JAMA: 11 August 2009
Elderly individuals who had a diet that included higher consumption of fruits, vegetables, legumes, cereal and fish and was low in red meat and poultry and who were physically active had an associated lower risk of Alzheimer disease, according to a study in the August 12 issue of JAMA. In a second study, higher adherence to a Mediterranean diet was associated with slower cognitive decline, but was not associated with a decreased risk of dementia.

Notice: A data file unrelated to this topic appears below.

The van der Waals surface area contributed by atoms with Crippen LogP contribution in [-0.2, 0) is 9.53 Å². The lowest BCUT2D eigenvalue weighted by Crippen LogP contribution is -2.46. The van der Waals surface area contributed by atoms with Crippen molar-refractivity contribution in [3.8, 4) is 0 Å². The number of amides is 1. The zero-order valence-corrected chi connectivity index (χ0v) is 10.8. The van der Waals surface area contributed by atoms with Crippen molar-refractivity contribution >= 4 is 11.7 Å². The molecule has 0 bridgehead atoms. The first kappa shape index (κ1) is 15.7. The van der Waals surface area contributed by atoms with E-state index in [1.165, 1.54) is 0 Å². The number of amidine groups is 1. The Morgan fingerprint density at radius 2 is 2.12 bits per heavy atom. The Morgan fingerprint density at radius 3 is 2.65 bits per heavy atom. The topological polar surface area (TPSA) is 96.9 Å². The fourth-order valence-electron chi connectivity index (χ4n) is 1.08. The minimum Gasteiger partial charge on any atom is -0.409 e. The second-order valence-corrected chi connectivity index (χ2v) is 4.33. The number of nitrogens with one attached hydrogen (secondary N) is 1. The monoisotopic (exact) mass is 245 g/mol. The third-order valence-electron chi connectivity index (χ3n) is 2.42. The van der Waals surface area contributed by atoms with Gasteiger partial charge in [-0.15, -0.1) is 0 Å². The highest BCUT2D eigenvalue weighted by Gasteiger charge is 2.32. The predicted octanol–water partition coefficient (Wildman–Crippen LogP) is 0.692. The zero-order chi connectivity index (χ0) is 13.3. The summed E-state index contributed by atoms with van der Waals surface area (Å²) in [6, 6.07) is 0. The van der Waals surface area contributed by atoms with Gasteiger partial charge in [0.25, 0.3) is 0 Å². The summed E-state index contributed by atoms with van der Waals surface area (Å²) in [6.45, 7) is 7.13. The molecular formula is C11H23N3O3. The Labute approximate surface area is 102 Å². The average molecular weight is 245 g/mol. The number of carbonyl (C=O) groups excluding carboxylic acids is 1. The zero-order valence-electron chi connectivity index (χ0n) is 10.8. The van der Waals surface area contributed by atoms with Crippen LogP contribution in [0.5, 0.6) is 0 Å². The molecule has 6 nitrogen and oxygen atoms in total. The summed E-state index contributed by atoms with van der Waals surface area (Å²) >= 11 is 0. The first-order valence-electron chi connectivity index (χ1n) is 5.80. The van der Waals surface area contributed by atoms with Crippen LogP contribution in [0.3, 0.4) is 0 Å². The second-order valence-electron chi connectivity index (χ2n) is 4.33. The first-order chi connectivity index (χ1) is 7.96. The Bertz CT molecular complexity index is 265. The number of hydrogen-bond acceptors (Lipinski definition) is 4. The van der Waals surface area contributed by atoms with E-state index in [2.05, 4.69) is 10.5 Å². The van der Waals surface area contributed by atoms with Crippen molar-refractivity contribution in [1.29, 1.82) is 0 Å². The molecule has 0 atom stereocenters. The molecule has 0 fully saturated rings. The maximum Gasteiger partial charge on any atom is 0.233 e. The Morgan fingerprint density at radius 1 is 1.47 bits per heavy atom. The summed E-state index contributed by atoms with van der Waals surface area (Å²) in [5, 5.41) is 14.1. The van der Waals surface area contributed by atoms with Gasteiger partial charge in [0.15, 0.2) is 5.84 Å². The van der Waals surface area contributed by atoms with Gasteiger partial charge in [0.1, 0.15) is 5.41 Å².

Research regarding the effect physical activity can have on the risk of Alzheimer disease (AD) or dementia has shown mixed results, as has the effect of dietary habits. Their combined association has not been investigated, according to background information in the article. … > full press release : watch video (Windows Media Quicktime) : review by MedPage Today : comment from Dr Steve Parker (author of the Advanced Mediterranean Diet)
- Mediterranean diet and late-life cognitive impairment: a taste of benefit JAMA, 2009, 302(6):686-687.
- Adherence to a Mediterranean diet, cognitive decline, and risk of dementia, JAMA 2009, 302(6):638-648.
- Past Alzheimer’s News stories on the Mediterranean diet